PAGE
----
Posted by Peg in South Carolina
I am doing something else different. I have always chained my warps. But the 60/2 silk warps frequently presented me with a problem in unchaining. Indeed, there were times when I thought I would have to make the whole warp shorter because in the unchaining a warp bout had gotten so knotted.
So now, instead of chaining the individual bouts, I am winding them onto bobbins. The first one was a bit of a mess as I didn’t know exactly what I was doing, but the succeeding ones improved as I began to get the hang of spiraling the warp back and forth between the ends of the bobbin.
The choke ties unfortunately interfere with the neatness of the wrapping. I wonder if I might dare not use the choke ties? I think not.
The warp is short (four yards), so a bout fits nicely on a regular weaving shuttle bobbin. I don’t think I could go over five yards, however, or maybe six with a choke tie close to the beginning of the bout.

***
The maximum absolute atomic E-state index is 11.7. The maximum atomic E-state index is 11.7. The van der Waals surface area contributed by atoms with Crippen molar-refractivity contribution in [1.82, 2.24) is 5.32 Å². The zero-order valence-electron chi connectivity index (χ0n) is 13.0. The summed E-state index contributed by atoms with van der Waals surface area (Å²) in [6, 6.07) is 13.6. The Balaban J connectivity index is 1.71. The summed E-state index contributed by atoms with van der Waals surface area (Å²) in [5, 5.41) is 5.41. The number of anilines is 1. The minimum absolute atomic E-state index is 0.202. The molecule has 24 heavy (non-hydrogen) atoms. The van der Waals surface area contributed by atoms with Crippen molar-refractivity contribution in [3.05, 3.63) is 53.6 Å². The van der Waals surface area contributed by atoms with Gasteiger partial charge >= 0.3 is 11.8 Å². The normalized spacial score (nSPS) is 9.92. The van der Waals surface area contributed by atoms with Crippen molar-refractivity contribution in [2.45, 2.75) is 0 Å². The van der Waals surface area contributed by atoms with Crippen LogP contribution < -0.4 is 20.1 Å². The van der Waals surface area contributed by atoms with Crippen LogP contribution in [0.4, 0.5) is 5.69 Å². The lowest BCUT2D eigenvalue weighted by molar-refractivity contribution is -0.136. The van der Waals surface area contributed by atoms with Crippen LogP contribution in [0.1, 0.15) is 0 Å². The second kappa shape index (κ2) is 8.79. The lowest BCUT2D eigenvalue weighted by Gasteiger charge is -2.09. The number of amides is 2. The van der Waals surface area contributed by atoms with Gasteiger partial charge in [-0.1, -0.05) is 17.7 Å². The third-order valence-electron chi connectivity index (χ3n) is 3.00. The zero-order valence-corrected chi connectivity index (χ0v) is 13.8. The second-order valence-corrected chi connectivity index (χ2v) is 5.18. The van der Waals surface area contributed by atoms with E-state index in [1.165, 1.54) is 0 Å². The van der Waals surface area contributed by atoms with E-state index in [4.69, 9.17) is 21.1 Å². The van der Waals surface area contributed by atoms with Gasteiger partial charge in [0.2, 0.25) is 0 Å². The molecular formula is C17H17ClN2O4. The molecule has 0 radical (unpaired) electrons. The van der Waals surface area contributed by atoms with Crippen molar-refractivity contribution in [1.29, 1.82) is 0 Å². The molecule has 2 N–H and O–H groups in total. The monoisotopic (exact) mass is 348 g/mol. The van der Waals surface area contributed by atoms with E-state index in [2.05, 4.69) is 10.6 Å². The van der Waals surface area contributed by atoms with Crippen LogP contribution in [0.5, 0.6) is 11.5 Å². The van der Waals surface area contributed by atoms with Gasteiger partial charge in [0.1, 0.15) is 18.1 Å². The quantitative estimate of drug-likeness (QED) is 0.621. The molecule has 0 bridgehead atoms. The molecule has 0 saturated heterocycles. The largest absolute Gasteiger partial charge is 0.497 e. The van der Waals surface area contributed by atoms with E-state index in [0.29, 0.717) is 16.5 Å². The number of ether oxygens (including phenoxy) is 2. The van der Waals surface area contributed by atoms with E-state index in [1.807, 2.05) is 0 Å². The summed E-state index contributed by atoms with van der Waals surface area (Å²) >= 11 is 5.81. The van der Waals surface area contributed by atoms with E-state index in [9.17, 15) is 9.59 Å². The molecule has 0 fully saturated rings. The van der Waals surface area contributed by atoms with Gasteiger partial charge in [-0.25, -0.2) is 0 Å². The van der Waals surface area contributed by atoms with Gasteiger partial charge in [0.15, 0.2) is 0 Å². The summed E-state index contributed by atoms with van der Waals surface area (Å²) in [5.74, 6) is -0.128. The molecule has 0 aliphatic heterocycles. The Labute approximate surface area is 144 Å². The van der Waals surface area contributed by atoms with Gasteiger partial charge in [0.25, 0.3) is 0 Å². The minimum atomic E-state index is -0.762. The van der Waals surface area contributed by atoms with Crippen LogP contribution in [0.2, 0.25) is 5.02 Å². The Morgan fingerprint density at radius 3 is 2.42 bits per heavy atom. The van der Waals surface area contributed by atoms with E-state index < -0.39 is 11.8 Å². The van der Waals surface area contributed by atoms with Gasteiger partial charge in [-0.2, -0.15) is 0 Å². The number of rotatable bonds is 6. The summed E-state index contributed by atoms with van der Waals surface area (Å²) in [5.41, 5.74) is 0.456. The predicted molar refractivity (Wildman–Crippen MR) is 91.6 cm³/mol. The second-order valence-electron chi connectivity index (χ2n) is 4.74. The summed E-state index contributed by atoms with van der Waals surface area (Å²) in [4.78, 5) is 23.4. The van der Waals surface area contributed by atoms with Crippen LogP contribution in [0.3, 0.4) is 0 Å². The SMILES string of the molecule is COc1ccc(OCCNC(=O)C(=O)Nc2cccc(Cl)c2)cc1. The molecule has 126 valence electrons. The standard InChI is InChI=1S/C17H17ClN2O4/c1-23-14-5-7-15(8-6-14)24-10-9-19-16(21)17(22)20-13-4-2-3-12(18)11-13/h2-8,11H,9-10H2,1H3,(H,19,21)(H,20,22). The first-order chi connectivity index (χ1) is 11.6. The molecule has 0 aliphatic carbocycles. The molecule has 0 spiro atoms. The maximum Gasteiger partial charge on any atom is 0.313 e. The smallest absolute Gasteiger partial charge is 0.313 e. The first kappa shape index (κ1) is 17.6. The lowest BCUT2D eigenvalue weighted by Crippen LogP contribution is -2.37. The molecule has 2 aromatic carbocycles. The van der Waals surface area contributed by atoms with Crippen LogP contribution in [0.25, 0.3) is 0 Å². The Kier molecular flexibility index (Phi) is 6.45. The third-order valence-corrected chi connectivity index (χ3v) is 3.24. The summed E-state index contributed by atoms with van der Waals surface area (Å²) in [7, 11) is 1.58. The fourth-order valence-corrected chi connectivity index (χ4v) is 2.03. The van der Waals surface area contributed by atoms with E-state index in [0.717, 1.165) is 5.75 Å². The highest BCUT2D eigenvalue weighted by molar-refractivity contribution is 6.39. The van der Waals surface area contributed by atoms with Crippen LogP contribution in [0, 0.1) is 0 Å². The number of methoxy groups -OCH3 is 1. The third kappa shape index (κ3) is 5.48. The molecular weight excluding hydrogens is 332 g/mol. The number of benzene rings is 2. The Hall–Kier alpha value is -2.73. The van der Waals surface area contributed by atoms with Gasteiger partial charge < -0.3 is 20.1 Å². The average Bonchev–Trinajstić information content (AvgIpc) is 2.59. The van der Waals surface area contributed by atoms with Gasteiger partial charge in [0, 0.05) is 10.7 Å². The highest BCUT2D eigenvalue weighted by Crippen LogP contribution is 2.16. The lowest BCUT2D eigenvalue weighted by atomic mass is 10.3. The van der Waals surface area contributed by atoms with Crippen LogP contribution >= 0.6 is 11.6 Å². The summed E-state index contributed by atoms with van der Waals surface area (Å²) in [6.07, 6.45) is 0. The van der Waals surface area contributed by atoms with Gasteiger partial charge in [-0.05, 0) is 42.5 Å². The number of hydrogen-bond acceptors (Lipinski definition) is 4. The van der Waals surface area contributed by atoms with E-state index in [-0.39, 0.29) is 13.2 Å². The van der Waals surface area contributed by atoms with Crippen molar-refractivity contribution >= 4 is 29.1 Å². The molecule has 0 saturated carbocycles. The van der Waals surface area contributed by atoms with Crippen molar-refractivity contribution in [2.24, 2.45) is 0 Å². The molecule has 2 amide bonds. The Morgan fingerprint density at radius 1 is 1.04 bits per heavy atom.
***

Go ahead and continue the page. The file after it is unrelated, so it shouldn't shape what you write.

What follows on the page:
This process reminds me of the kite stick method. Peggy Osterkamp discusses this in Chapter Eight of her first volume called Winding a Warp and Using a Paddle. But instead of spiraling the yarn up and down the kite stick as I have done with the bobbin, she uses a method similar to that used in winding a niddy noddy. I have never gotten the hang of winding a niddy noddy. So I am taking for truth her statement that “you can wind it up any which way that keeps the warp under tension.”
She also suggests things you can use to warp the warp around: canvas stretchers and packing sticks, for example. These would be useful for longer, fatter, bouts, but I don’t think I would like to use them for 60/2 silk.
For the 60/2 silk I could use six-inch bobbins instead of four-inch bobbins. I could use the plastic bobbins that are used in sectional warping. The size of the latter would probably make winding and spiraling a bit awkward. For my particular silk warps, 6” bobbins sound more appropriate.
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